Factors that can affect UDT results
In addition to knowing when to order UDT, it is critical to know how to interpret the results of UDS and follow up with confirmatory tests when needed. Other than the limitations of the tests, the following factors could contribute to unexpected UDT results:
- the drug itself, including its half-life, metabolic pathways, and potential interactions with other medications
- how patients take their medications, including dose, frequency, and pattern of drug use
- all the medications that patients are taking, including prescription, over-the-counter, and herbal and supplemental preparations
- when the last dose of a prescribed controlled substance was taken. Always ask when the patient’s last dose was taken before you consider ordering a UDT.
To help better understand UDT results, Figure 114 and Figure 215 demonstrate metabolic pathways of commonly used benzodiazepines and opioids, respectively. There are several comprehensive reviews on commonly seen false positives and negatives for each drug or each class of drugs in immunoassays.16-21 Confirmatory tests are usually very accurate. However, chiral analysis is needed to differentiate enantiomers, such as methamphetamine (active R-enantiomer) and selegiline, which is metabolized into L-methamphetamine (inactive S-enantiomer).22 In addition, detection of tetrahydrocannabivarin (THCV), an ingredient of the cannabis plant, via GC/MS can be used to distinguish between consumption of dronabinol and natural cannabis products.23 The Table16-21 summarizes the prototype agents, other detectable agents in the same class, and false positives and negatives in immunoassays.
Interpreting UDT results and management strategies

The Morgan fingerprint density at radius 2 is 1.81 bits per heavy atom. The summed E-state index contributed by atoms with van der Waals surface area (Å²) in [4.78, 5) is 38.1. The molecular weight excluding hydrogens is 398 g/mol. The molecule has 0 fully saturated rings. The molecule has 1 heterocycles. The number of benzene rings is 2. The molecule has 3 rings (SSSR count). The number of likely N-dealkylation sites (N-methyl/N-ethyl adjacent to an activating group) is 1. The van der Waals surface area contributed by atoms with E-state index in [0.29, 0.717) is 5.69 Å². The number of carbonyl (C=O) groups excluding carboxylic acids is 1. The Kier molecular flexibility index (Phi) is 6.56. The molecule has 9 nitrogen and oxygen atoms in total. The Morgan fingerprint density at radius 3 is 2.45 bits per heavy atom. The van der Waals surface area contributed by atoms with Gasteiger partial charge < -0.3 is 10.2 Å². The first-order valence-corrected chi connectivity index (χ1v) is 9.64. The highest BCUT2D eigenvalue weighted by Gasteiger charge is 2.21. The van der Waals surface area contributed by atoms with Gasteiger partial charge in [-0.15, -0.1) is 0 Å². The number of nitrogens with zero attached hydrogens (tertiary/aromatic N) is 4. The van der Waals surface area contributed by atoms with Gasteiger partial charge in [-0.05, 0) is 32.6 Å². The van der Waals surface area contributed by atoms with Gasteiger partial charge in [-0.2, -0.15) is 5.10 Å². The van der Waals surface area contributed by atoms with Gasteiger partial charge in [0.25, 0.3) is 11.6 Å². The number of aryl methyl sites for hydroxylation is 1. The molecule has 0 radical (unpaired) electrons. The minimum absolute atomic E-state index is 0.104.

Our Algorithm outlines how to interpret UDT results, and management strategies to consider based on whether the results are as expected or unexpected, with a few key caveats as described below.
If there are no concerns based on the patient’s clinical presentation or collateral information, simply continue the current treatment. However, for patients taking medications that are undetectable by UDS (for example, regular use of clonazepam or oxycodone), consider ordering confirmatory tests at least once to ensure compliance, even when UDS results are negative.
Unexpected positive results, including the presence of illicit drugs and/or unprescribed licit drugs
Drug misuse, abuse, or dependence. The first step is to talk with the patient, who may acknowledge drug misuse, abuse, or dependence. Next, consider modifying the treatment plan; this may include more frequent monitoring and visits, limiting or discontinuing prescribed controlled substances, or referring the patient to inpatient or outpatient SUD treatment, as appropriate.
Continue to: Interference from medications or diet